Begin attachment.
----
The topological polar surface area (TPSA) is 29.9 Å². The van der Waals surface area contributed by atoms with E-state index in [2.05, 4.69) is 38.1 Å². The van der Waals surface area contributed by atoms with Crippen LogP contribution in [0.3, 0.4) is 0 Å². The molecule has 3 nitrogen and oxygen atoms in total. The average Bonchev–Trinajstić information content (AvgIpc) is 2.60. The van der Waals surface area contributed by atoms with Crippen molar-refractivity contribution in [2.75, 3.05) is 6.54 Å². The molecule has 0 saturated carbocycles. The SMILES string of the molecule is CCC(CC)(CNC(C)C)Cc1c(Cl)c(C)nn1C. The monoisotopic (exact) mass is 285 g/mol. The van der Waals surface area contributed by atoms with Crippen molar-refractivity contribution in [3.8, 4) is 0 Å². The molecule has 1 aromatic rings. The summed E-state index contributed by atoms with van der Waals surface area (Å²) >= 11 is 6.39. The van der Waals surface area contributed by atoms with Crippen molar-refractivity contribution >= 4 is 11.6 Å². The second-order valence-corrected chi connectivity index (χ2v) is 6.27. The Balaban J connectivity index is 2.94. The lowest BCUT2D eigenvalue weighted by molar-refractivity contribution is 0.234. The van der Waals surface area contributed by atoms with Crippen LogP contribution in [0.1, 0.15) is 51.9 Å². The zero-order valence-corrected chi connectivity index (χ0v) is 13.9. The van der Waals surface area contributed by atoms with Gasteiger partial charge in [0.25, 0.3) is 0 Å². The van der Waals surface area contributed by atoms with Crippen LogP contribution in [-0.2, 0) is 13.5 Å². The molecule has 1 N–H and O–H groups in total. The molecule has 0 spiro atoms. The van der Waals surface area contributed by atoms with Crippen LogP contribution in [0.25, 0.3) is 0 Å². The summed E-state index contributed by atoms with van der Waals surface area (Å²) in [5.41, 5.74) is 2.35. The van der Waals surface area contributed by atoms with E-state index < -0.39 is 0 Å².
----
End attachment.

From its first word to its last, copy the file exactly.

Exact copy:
The topological polar surface area (TPSA) is 29.9 Å². The van der Waals surface area contributed by atoms with E-state index in [2.05, 4.69) is 38.1 Å². The van der Waals surface area contributed by atoms with Crippen LogP contribution in [0.3, 0.4) is 0 Å². The molecule has 3 nitrogen and oxygen atoms in total. The average Bonchev–Trinajstić information content (AvgIpc) is 2.60. The van der Waals surface area contributed by atoms with Crippen molar-refractivity contribution in [2.75, 3.05) is 6.54 Å². The molecule has 0 saturated carbocycles. The SMILES string of the molecule is CCC(CC)(CNC(C)C)Cc1c(Cl)c(C)nn1C. The monoisotopic (exact) mass is 285 g/mol. The van der Waals surface area contributed by atoms with Crippen molar-refractivity contribution in [3.8, 4) is 0 Å². The molecule has 1 aromatic rings. The summed E-state index contributed by atoms with van der Waals surface area (Å²) >= 11 is 6.39. The van der Waals surface area contributed by atoms with Crippen molar-refractivity contribution >= 4 is 11.6 Å². The second-order valence-corrected chi connectivity index (χ2v) is 6.27. The Balaban J connectivity index is 2.94. The lowest BCUT2D eigenvalue weighted by molar-refractivity contribution is 0.234. The van der Waals surface area contributed by atoms with Crippen LogP contribution in [0.1, 0.15) is 51.9 Å². The zero-order valence-corrected chi connectivity index (χ0v) is 13.9. The van der Waals surface area contributed by atoms with Gasteiger partial charge in [0.25, 0.3) is 0 Å². The van der Waals surface area contributed by atoms with Crippen LogP contribution in [-0.2, 0) is 13.5 Å². The molecule has 1 N–H and O–H groups in total. The molecule has 0 spiro atoms. The van der Waals surface area contributed by atoms with Crippen LogP contribution in [0.25, 0.3) is 0 Å². The summed E-state index contributed by atoms with van der Waals surface area (Å²) in [5.41, 5.74) is 2.35. The van der Waals surface area contributed by atoms with E-state index < -0.39 is 0 Å².